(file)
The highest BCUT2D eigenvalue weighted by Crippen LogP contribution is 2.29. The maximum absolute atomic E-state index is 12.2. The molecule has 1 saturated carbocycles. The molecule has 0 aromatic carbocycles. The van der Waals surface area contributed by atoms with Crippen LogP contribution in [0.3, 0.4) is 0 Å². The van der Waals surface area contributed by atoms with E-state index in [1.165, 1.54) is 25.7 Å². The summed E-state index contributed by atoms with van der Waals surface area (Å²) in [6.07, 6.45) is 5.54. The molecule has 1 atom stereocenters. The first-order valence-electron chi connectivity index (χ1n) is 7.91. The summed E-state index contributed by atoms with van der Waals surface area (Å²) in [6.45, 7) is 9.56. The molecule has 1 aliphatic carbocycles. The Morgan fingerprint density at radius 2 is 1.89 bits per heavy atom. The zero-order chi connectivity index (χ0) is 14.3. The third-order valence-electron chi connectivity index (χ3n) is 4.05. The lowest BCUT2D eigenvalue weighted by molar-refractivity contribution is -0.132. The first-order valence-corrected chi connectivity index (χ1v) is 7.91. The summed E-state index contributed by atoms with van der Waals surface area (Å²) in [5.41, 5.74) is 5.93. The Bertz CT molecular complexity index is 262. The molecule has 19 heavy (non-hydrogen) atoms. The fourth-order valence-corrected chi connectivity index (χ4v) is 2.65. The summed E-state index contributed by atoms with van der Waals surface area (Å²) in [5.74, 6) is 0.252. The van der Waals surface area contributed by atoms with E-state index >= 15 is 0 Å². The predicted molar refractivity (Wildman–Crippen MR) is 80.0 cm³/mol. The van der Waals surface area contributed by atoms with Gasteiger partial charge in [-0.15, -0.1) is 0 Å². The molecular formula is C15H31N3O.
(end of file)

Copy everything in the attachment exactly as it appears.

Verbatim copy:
The highest BCUT2D eigenvalue weighted by Crippen LogP contribution is 2.29. The maximum absolute atomic E-state index is 12.2. The molecule has 1 saturated carbocycles. The molecule has 0 aromatic carbocycles. The van der Waals surface area contributed by atoms with Crippen LogP contribution in [0.3, 0.4) is 0 Å². The van der Waals surface area contributed by atoms with E-state index in [1.165, 1.54) is 25.7 Å². The summed E-state index contributed by atoms with van der Waals surface area (Å²) in [6.07, 6.45) is 5.54. The molecule has 1 atom stereocenters. The first-order valence-electron chi connectivity index (χ1n) is 7.91. The summed E-state index contributed by atoms with van der Waals surface area (Å²) in [6.45, 7) is 9.56. The molecule has 1 aliphatic carbocycles. The Morgan fingerprint density at radius 2 is 1.89 bits per heavy atom. The zero-order chi connectivity index (χ0) is 14.3. The third-order valence-electron chi connectivity index (χ3n) is 4.05. The lowest BCUT2D eigenvalue weighted by molar-refractivity contribution is -0.132. The first-order valence-corrected chi connectivity index (χ1v) is 7.91. The summed E-state index contributed by atoms with van der Waals surface area (Å²) in [5.41, 5.74) is 5.93. The Bertz CT molecular complexity index is 262. The molecule has 19 heavy (non-hydrogen) atoms. The fourth-order valence-corrected chi connectivity index (χ4v) is 2.65. The summed E-state index contributed by atoms with van der Waals surface area (Å²) in [5.74, 6) is 0.252. The van der Waals surface area contributed by atoms with E-state index >= 15 is 0 Å². The predicted molar refractivity (Wildman–Crippen MR) is 80.0 cm³/mol. The van der Waals surface area contributed by atoms with Gasteiger partial charge in [-0.15, -0.1) is 0 Å². The molecular formula is C15H31N3O.